Designers for a new passenger terminal at the Minot International Airport are planning for a facility that will be three times the size of the existing one.
Andrew Solsvig, airport director, told members of the Minot Area Chamber of Commerce's Military Affairs Committee Thursday that the new terminal's footprint would increase from the existing building's about 34,000 square feet to about 110,000-115,000 square feet.
Minot's airport has had rapid and extensive increase in its use, soaring from around 70,000 to 80,000 passengers for many years to about 151,000 at the end of 2011. Passenger use at the end of this year might hit 221,000.
This shows an overhead view of the new passenger terminal. The design is a preliminary conceptual drawing.
The “Trestle Bar,” named by the architect’s for the schematic design, includes some of the design of the trestle west of Minot.
This shows an overview of the terminal from the north side.
This is the baggage claims area in the schematic designs for the new passenger terminal at the Minot International Airport.
The new terminal is being planned for just east of the existing terminal.
On Thursday, Military
Affairs Committee members, meeting at the Grand International Inn, got a look at the schematic designs, to date, for the airport expansion project. Solsvig said he was given the preliminary designs just a few days ago, on Oct. 26.
The schematic drawings are being designed by Coover Clark & Associates in Denver, a subconsultant for Kadramas, Lee and Jackson, the project manager.
"We anticipate being 65 percent complete with design by mid-December, with anticipated 100 percent completion by May 2013," Solsvig said.
The apron for parking aircraft, north of the new terminal, will be significantly larger or about three times the size of the current apron.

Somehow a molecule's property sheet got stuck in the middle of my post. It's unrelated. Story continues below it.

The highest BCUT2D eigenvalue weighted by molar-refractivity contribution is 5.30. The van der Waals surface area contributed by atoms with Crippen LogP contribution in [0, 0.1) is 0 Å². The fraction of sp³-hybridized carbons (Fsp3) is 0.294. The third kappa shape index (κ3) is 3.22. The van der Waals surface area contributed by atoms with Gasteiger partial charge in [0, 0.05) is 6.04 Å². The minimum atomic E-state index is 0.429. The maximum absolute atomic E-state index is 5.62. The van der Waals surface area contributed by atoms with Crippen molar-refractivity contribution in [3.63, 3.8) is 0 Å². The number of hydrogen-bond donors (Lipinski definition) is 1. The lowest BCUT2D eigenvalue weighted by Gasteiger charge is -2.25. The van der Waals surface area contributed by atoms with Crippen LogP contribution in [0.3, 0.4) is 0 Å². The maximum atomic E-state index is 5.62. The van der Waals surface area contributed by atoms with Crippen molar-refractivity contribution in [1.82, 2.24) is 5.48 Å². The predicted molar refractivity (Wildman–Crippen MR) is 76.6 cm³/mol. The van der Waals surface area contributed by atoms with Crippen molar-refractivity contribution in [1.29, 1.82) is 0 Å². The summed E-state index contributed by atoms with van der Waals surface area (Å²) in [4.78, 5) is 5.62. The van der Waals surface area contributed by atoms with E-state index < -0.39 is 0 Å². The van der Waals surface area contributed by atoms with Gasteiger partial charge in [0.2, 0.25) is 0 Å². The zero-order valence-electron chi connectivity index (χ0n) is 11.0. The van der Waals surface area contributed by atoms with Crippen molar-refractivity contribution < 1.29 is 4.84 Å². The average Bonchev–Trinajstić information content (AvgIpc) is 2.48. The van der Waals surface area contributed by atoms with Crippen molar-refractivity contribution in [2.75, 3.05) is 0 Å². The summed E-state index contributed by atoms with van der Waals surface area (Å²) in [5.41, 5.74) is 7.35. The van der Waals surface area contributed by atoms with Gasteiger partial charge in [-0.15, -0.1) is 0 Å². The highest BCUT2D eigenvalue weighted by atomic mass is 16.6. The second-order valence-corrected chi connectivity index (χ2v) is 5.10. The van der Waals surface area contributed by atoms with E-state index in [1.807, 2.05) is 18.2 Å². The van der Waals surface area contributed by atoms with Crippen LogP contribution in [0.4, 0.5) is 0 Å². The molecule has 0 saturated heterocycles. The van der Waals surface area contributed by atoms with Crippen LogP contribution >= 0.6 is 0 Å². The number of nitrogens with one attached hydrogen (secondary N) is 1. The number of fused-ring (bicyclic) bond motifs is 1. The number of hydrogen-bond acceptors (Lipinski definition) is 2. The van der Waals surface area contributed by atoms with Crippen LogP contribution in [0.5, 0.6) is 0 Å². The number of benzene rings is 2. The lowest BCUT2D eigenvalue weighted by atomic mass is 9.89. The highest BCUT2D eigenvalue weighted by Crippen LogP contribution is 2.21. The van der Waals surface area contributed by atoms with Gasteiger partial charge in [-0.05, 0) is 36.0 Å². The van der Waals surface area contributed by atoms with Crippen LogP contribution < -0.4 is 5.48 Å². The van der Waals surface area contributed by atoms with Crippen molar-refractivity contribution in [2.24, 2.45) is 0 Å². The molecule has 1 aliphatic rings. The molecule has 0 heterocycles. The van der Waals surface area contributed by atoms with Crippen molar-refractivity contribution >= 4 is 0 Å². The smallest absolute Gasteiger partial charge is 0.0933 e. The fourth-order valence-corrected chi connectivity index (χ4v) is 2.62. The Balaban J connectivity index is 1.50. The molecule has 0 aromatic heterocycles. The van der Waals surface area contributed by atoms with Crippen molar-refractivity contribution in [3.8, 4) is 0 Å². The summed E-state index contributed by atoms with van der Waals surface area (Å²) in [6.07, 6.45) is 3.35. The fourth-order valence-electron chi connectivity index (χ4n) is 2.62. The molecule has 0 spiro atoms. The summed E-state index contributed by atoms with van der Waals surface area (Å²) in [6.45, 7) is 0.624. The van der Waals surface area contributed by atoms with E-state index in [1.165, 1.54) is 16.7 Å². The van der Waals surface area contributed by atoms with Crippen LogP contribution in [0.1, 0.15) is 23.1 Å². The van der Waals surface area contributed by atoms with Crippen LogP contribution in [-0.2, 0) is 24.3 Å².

A project will expand the taxiway project. "Right now we only have one taxiway that goes north-south and the only way out of the apron that we have," Solsvig said.
Plans are to move the Minot Fire Department's training grounds, southeast of the existing terminal.
Solsvig said the fire training grounds is on airport property and is needed for future development, including parking. "We have short-term parking directly in front of where the new terminal will go," he said.
If the fire training grounds are moved in the spring, Solsvig said they could probably get the long-term parking project started next summer and have it completed by next fall. "Then we'd have a large amount of space to provide parking and then we can look at the phasing of the rest of it," he said.
He said there's an idea to change the access road.
"Right now Third Street curves around onto what is called Airport Road and then connects up to Broadway where the light is. To make this work we know we need to have a loop in the airport a one-way loop for the most part. What we're proposing is to have the road connected to 19th Street and then the main access road in and out will be actually on 20th where the light is currently. That will be the main entrance or at least what we're hoping to be the main entrance to the terminal building," he said.